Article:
Stromatoporoids, once thought to be related to the corals, are now recognized as being calcareous sponges. Calcareous sponges similar to fossil stromatoporoids, are found in modern oceans today. Fossil stromatoporoids, called "stroms" for short, are common fossils in the Ordovician and Devonian of Kentucky. Stroms can be massive, chocolate-drop in shape, tabular, encrusting, cylindrical, or even arm-shaped ("ramose").
The Devonian Amphipora ramosa, above, is a genus of branching stromatoporoid common in the Jeffersonville Limestone. In fact, the branches are so common and distinctive that they are used to define a fossil zone within the Jeffersonville Limestone (Perkins, 1963; Conkin and Conkin, 1973; Greb and others, 1993). Tubes and branches in this specimen are a few mm across. In this specimen, they grew on, and almost completely cover a platy stromatoporoid. Because stromatoporoids are not a commonly recognized type of fossil, many amateur collectors may mistake these tubes for small corals or bryozoans. They can be differentiated from these by looking at the tubes under a magnifying glass. Tubular rugose corals like Aulocystus have a calyx or cup within the tube, which stromatoporoids lack. Tubular or branching tabulate corals are covered with many holes (calices) which stromatoporoids lack. Bryozoans are generally solid tubular shapes, rather than hollow, and are also covered with tiny holes. This specimen was collected by R. Todd Hendricks and donated to the Kentucky Geological Survey.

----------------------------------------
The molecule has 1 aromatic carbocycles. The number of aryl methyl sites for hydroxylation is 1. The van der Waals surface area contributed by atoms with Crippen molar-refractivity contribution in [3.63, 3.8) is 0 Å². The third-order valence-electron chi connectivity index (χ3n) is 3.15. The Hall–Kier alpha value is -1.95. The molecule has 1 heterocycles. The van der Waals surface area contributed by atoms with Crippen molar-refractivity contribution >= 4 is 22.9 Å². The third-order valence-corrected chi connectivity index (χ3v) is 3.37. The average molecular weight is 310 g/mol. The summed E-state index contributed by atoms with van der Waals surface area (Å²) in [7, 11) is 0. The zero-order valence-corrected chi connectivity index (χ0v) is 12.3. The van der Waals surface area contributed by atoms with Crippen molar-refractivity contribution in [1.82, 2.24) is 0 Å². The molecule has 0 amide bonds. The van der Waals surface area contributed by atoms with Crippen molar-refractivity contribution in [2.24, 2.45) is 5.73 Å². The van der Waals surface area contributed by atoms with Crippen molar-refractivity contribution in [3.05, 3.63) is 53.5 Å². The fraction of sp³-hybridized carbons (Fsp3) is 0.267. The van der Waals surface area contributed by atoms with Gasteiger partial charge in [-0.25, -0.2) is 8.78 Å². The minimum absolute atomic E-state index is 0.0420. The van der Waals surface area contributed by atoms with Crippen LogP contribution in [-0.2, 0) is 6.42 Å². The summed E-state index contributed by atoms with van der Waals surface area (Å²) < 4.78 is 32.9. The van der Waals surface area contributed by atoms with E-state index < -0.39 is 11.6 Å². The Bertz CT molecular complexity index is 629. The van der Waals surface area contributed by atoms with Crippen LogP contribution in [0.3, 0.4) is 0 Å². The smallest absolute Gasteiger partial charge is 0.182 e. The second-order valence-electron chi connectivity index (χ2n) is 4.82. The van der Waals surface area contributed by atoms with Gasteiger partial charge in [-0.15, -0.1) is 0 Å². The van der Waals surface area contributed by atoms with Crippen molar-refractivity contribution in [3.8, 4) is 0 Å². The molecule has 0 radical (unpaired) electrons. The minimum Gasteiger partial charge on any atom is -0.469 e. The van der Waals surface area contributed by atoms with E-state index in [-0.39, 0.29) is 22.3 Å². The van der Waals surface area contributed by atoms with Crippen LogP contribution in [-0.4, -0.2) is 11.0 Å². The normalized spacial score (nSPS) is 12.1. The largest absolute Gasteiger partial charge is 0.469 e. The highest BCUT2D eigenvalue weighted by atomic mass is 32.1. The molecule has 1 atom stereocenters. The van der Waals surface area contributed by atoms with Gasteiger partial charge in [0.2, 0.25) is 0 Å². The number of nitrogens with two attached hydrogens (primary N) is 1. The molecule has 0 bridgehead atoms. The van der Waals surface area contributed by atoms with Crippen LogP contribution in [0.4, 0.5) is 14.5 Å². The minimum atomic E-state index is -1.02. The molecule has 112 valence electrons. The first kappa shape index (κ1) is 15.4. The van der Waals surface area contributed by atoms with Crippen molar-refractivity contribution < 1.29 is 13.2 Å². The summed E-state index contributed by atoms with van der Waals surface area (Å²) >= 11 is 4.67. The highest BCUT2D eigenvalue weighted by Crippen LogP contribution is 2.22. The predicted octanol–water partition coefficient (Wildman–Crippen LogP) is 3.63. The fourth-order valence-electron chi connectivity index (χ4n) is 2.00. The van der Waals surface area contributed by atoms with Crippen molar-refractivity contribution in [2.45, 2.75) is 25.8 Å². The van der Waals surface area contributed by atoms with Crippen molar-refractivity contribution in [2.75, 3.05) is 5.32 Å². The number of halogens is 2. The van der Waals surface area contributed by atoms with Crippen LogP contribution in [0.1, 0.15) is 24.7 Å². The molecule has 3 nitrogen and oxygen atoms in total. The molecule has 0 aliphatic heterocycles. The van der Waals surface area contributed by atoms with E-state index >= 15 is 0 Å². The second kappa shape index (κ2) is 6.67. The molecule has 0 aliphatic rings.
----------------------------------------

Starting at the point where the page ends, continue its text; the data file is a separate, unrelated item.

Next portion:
References for stroms:
Conkin, J.E., and Conkin, B.M., 1973, The Amphipora ramosa zone and its significance in Middle Devonian stratigraphy of east-central North America: Earth Research, v. 1, no. 1, p. 31-40.
Conkin, J.E., and Conkin, B.M.,1980, Handbook to strata and fossils at the Falls of the Ohio: University of Louisville Reproduction Services, 27 p.
Greb, S.F., Hendricks, R.T., Chesnut, D.R., Jr., 1993, Fossil beds of the Falls of the Ohio: Kentucky Geological Survey, Special Publication 19, 39 p.
Perkins, R.D., 1963, Petrology of the Jeffersonville Limestone (Middle Devonian) of southeastern Indiana: Geological Society of America Bulletin, v. 74, p. 157-174.
Powell, R.L., 1970, Geology of the Falls of the Ohio River: Indiana Geological Survey Circular 10, 45 p.